Deborah runs the diversity and inclusion consulting, coaching, and training firm, The People Company LLC. She works with organizations who want to leverage the power of change to heighten development and performance for their people. Deborah designs and delivers thought-provoking and challenging experiences that help people THINK better, DO better and BE better at what matters most.

Deborah Biddle

Identity, Basic Human Needs and the Trauma Nexus: Implications for Social Policy and an Improved Response to Mental Health

This session will help participants have a much more rounded understanding of Trauma – its impact in-utero, how it affects growth & development, and physical & emotional health outcomes. Much of what we see as cultural pathology is better viewed through the lens of “normalized trauma.” The effects of “normalized trauma” on a culture are mind-altering. We need a shift in social policy if we want to truly tackle this challenge.

Audience: Open to All

Dr. Algernon Felice Sr. is the Director of Cultural Bridges Treatment & Consulting LLC based in Madison Wisconsin. Dr. Felice, the Developer of Constructive Locale Regenerative Therapy (CLRT), an intersectional culturally-centered treatment model for children and families, is also a writer and storyteller. In addition to providing services to his clients, Dr. Felice offers supervisory support to other therapists. He currently holds positions as Adjunct Professor at Edgewood College in the Department of Psychology, Expert Witness to the Dane County courts, and Psychological Consultant to the Community Restorative Courts (CRC) – as well as other culturally-based entities within the Madison Community. 

Dr. Algernon Felice

Transforming Our Legacy Through Advocacy

If we expect the present and future to change we must be willing to change ourselves in preparation. How do you advocate and weigh in on community change? How do you re-imagine what it means to be engaged? As a person of color what is being asked of us today in this community (City and Dane County)? Annette Miller will share what she has learned past and present on how engagement and advocacy has changed and where it is headed? She will share what she sees is being asked and what should be considered in terms of preparation in being heard.

Audience: People of Color Affinity Group. Appropriate for people who have had some experience/exposure to racial justice/equity analysis.

Annette Miller has lived in Madison since 1989. She spent 11 years in state government. Another 2 years as Mayoral Aide for the city of Madison focused on expediting and advancing community and economic development issues and projects on behalf of the Mayor. Following this, Ms. Miller went to MGE where she spearheaded projects and partnerships that developed MGE’s brand in diverse communities and neighborhoods. After 12 years, Annette stepped away in May 2017 from her role as private sector executive with MGE to pursue her own business venture, EQT by Design, LLC. Her business focuses on building sustainable, diverse and inclusive design strategies for organizations and for public engagement and equitable development projects that centers decisionmaking around the perspectives and needs of the present and growing diverse customers and community.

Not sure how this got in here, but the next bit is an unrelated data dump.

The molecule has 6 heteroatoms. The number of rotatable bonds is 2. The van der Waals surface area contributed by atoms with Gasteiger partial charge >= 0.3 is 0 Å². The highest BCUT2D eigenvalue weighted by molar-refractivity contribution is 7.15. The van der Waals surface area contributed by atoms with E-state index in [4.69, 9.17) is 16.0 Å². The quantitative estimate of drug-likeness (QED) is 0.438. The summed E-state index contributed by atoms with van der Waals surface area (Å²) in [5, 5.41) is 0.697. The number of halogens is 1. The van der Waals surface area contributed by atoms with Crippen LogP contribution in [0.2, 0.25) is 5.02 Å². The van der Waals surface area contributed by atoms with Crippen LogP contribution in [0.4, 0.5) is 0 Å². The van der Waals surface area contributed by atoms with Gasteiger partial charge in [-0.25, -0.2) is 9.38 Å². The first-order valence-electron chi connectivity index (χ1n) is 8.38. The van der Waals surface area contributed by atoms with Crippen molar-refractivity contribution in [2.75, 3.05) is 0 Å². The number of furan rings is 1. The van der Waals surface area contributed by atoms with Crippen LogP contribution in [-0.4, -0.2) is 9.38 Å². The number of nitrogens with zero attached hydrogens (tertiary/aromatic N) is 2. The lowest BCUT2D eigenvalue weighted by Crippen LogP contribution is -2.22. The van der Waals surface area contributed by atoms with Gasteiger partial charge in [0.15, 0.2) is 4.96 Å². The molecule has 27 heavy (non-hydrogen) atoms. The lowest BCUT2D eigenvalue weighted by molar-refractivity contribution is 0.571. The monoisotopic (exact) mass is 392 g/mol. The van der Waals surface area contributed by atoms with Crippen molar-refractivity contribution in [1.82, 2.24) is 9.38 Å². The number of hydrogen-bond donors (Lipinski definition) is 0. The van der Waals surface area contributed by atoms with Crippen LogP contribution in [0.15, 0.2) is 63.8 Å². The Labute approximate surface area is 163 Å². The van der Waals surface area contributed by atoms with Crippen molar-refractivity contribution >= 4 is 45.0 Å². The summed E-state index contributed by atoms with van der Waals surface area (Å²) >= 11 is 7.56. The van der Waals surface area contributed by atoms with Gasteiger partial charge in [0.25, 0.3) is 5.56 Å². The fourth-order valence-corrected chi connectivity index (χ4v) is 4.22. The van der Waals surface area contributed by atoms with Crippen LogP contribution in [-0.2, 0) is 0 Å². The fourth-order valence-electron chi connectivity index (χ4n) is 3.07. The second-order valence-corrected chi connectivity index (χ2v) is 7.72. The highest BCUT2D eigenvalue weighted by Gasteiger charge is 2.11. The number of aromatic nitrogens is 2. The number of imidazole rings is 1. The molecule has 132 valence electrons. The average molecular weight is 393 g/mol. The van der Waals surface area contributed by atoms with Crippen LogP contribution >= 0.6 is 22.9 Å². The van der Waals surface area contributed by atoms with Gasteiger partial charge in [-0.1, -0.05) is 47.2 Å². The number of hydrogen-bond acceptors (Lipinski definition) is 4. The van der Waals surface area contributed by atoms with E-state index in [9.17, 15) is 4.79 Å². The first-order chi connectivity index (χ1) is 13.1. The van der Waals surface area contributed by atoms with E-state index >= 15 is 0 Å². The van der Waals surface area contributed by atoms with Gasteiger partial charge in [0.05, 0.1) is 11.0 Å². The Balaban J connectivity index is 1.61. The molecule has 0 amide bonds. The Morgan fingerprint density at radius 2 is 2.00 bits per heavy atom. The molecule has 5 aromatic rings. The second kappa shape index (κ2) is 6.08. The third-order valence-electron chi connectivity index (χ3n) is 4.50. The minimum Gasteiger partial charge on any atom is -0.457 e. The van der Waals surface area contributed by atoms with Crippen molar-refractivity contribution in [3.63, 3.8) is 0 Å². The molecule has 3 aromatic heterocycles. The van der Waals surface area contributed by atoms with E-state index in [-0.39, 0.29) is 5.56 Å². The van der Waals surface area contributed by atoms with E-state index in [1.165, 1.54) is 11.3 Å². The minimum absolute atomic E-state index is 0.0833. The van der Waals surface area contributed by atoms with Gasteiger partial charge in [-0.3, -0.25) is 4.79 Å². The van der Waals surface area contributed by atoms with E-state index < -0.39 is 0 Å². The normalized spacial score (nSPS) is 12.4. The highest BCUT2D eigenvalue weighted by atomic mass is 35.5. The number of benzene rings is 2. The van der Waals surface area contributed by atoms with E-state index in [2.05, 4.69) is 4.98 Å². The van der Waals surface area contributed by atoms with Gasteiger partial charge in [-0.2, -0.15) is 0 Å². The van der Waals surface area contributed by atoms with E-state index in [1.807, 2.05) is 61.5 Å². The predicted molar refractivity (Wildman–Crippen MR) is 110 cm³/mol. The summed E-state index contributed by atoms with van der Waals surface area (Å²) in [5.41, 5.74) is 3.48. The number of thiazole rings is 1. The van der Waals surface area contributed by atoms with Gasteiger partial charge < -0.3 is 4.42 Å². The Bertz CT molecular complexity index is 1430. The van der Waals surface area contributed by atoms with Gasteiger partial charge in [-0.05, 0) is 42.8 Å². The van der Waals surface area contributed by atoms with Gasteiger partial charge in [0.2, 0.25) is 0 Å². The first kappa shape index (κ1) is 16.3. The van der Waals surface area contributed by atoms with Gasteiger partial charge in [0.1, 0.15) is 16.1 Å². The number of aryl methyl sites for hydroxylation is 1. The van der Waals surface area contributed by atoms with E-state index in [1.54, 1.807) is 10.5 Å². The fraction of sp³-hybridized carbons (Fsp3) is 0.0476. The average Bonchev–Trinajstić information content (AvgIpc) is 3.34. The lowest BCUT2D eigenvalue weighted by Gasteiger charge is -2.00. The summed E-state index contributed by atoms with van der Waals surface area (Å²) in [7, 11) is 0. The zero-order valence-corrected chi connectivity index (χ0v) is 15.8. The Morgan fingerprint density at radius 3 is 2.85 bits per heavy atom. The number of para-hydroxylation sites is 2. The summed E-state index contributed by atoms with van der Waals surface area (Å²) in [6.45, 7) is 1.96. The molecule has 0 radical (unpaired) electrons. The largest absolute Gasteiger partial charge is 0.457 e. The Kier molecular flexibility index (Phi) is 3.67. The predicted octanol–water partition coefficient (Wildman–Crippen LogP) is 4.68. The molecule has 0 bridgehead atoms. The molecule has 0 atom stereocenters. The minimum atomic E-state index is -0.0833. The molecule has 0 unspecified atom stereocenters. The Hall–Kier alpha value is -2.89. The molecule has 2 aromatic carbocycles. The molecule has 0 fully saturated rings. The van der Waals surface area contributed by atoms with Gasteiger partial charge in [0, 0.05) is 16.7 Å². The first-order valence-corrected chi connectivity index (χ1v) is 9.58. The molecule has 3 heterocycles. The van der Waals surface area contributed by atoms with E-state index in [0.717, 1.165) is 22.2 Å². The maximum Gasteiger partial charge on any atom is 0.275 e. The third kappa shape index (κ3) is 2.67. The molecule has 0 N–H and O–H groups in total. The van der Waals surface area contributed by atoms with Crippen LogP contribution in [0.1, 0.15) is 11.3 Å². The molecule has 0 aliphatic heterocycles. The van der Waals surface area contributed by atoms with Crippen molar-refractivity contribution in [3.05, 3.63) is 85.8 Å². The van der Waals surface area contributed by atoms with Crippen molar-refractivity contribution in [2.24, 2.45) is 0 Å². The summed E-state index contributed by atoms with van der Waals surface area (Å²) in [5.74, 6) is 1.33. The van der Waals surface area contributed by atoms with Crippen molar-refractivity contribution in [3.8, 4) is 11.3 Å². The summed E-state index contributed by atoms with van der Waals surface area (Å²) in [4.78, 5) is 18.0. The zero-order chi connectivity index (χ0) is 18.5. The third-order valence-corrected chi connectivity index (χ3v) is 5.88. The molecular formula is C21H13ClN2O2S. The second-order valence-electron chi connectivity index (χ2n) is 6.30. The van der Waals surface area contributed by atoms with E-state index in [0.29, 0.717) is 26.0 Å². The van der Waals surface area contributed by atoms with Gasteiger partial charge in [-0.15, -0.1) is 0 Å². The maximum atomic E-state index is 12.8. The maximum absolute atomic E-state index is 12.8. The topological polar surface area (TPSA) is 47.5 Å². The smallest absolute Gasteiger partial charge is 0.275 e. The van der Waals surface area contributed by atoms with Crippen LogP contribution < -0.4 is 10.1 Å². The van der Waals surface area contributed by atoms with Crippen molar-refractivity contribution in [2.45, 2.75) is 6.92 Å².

Annette Miller

Re-Imagine Advocacy within Systems

If we expect the present and future to change we must be willing to change ourselves in preparation. You do not need to be in power to make powerful change! The purpose of this session is to discuss how to dismantle policies, practices, and organizational culture to be inclusive and open and welcoming to all regardless of their identity and life choices. We will talk about how you can advocate for and make change within the system. Annette Miller will share what she has learned on how to make change in the space you work, live and play. She will share what she sees is being asked of people who don’t see themselves as leaders but in action truly lead change. Let;s explore together what it means to be a change agent!

Audience: Appropriate for people who have had some experience/exposure to racial justice/equity analysis and/or for practitioners who provide training in the field of racial justice/equity.

Annette Miller has lived in Madison since 1989. She spent 11 years in state government. Another 2 years as Mayoral Aide for the city of Madison focused on expediting and advancing community and economic development issues and projects on behalf of the Mayor. Following this, Ms. Miller went to MGE where she spearheaded projects and partnerships that developed MGE’s brand in diverse communities and neighborhoods. After 12 years, Annette stepped away in May 2017 from her role as private sector executive with MGE to pursue her own business venture, EQT by Design, LLC. Her business focuses on building sustainable, diverse and inclusive design strategies for organizations and for public engagement and equitable development projects that centers decisionmaking around the perspectives and needs of the present and growing diverse customers and community.

Annette Miller

Minoritized Yet Excluded: Dismantling the "Model Minority" Myth